The CFAA Rental Housing Business Magazine released the 2014 RHB Student Housing Report, which states that the United States has 10 times the number of student housing units on a per capita basis than Canada. This report serves to inform the Canadian rental housing industry on the most current and pertinent information fuelling this profitable and rewarding segment of the multi-unit rental housing industry.

Back in 2012, Henry Morton, president of Campus Suites, called for more transparency and information flow within the student housing sector of Canada. Morton contended that in order for Canada to catch up to the United States, there needs to be a greater deal of information made available to developers and investors. It should come as no surprise that most investors would be a little wary of entering a market, without having a firm understanding of how the market operates. This data is usually discovered through secondary research. REITs could very well conduct their own primary research for the Canadian student housing market, but this tends to be quite costly.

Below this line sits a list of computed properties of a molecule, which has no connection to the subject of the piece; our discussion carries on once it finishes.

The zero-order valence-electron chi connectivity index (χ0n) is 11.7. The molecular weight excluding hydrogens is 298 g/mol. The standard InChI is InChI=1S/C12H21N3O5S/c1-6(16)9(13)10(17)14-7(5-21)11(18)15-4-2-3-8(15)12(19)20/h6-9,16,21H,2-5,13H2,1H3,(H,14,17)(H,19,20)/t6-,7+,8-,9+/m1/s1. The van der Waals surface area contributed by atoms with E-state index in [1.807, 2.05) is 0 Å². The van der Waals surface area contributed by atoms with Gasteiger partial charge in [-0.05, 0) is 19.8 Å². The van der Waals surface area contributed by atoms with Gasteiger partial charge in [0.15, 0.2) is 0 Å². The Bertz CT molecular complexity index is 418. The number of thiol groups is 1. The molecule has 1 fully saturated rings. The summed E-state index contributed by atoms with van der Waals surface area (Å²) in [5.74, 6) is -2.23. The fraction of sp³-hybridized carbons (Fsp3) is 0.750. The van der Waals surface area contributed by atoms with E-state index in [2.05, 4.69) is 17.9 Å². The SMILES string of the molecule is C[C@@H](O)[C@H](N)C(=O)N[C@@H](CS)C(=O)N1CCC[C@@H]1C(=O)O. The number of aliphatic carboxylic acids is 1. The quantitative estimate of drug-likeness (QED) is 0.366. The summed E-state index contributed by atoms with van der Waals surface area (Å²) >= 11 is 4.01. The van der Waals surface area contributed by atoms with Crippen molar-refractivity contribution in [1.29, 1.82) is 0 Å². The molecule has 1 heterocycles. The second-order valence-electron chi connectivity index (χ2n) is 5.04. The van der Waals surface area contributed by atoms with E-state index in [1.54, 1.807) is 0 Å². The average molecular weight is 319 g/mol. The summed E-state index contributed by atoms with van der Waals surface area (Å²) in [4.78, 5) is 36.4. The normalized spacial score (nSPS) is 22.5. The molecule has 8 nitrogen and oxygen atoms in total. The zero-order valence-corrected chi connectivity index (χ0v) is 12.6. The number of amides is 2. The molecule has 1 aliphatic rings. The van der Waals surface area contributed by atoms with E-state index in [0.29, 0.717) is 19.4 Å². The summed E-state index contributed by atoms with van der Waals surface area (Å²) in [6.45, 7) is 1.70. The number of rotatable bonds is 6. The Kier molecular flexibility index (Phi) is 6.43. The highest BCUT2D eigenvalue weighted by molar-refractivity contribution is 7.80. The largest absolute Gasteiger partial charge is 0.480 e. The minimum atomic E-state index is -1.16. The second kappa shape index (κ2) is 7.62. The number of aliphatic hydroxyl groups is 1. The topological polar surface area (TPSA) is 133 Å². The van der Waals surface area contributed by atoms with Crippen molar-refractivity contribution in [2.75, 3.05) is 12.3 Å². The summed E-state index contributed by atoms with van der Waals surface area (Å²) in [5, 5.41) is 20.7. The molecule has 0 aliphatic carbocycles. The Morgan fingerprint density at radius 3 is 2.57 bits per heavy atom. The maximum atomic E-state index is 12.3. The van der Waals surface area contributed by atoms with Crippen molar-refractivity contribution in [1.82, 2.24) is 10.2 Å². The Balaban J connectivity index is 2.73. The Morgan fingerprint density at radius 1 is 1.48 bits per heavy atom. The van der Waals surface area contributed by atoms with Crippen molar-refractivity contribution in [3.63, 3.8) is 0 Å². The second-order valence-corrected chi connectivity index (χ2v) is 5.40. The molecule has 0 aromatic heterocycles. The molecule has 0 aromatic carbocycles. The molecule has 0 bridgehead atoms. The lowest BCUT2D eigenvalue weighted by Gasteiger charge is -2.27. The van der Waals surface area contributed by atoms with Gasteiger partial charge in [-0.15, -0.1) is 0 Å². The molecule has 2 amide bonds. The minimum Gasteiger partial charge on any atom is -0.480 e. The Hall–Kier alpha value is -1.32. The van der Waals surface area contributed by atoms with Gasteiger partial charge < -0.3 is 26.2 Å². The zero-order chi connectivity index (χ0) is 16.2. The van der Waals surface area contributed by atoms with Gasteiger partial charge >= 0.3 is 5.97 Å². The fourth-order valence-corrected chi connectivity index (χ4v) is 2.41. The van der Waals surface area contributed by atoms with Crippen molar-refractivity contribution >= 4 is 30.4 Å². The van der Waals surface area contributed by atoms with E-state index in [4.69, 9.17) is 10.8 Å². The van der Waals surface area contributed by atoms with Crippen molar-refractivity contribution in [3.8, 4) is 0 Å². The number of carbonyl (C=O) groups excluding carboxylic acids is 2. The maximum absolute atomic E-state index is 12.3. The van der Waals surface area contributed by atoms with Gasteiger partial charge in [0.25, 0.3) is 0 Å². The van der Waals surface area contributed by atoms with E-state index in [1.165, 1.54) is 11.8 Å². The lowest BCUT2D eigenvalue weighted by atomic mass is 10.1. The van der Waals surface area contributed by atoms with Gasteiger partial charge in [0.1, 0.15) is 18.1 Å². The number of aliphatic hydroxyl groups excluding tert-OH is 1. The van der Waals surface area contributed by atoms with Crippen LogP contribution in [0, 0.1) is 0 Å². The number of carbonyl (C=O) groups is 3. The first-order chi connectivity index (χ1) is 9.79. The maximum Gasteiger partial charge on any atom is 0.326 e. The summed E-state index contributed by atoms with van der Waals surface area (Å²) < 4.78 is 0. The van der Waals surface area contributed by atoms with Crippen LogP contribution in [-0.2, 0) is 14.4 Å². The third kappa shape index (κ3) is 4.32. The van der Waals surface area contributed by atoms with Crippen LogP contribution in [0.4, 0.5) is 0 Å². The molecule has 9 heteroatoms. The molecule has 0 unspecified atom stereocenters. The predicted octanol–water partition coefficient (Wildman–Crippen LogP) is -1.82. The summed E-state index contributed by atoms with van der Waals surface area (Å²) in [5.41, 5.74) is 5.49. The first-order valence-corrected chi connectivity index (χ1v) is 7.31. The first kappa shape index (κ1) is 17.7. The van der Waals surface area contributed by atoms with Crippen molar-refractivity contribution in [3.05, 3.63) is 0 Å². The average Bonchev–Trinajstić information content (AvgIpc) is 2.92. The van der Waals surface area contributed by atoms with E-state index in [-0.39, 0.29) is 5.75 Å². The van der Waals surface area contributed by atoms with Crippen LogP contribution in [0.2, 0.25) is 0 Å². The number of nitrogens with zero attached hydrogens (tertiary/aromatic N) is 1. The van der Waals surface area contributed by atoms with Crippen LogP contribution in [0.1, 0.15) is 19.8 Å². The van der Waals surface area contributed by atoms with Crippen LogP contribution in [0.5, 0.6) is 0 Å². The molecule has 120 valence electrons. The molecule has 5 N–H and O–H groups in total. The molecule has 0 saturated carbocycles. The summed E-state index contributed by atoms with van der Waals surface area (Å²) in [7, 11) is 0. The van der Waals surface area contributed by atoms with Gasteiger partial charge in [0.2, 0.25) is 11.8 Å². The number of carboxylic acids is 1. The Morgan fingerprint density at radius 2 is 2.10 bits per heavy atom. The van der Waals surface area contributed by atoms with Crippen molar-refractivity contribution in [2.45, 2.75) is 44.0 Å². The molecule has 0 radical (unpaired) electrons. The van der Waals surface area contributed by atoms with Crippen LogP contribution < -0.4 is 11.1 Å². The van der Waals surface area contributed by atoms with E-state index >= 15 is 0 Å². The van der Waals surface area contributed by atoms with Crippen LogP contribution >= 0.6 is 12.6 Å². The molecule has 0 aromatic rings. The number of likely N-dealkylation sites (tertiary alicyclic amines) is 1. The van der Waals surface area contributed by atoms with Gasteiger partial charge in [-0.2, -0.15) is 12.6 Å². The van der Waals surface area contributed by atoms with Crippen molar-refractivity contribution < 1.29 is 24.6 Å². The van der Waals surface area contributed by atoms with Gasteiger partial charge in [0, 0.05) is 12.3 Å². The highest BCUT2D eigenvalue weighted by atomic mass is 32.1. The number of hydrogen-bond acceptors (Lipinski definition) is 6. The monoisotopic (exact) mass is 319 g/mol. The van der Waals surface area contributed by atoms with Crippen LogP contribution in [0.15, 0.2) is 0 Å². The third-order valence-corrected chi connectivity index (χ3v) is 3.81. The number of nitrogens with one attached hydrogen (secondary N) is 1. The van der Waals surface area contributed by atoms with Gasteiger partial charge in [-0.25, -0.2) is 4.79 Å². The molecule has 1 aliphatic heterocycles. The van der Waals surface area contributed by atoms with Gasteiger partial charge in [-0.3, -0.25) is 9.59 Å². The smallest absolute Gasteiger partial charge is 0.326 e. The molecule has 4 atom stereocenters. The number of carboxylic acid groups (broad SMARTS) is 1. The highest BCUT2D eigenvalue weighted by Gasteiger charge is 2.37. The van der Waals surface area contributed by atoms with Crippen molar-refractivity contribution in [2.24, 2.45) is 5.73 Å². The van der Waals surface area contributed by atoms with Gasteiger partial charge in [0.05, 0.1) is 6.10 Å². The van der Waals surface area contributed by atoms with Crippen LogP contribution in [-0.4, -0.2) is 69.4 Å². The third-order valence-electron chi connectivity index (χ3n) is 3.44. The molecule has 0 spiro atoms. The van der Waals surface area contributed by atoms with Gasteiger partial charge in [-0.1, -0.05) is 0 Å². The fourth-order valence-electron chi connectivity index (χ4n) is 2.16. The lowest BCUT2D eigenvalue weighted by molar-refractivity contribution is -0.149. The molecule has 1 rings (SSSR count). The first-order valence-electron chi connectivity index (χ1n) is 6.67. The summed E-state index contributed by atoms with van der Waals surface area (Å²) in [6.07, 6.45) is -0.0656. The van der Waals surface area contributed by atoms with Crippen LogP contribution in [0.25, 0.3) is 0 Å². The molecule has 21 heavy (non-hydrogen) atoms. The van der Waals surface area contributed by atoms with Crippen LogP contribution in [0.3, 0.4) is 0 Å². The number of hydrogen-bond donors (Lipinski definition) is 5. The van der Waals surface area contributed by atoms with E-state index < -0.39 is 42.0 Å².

Within the United States, there is a great deal of valuable research available on student housing from groups such as J Turner Research, the National Apartment Association, AxioMetrics and others.

While there isn’t a great deal of information about student housing across Canada, there are a few cities that have documented the demand and growth of student housing. There are a handful of major Canadian cities that resemble the student housing market of major American towns. A few cities that come to mind are Waterloo, London and Ottawa. To examine one city in specific, Waterloo is booming with student housing.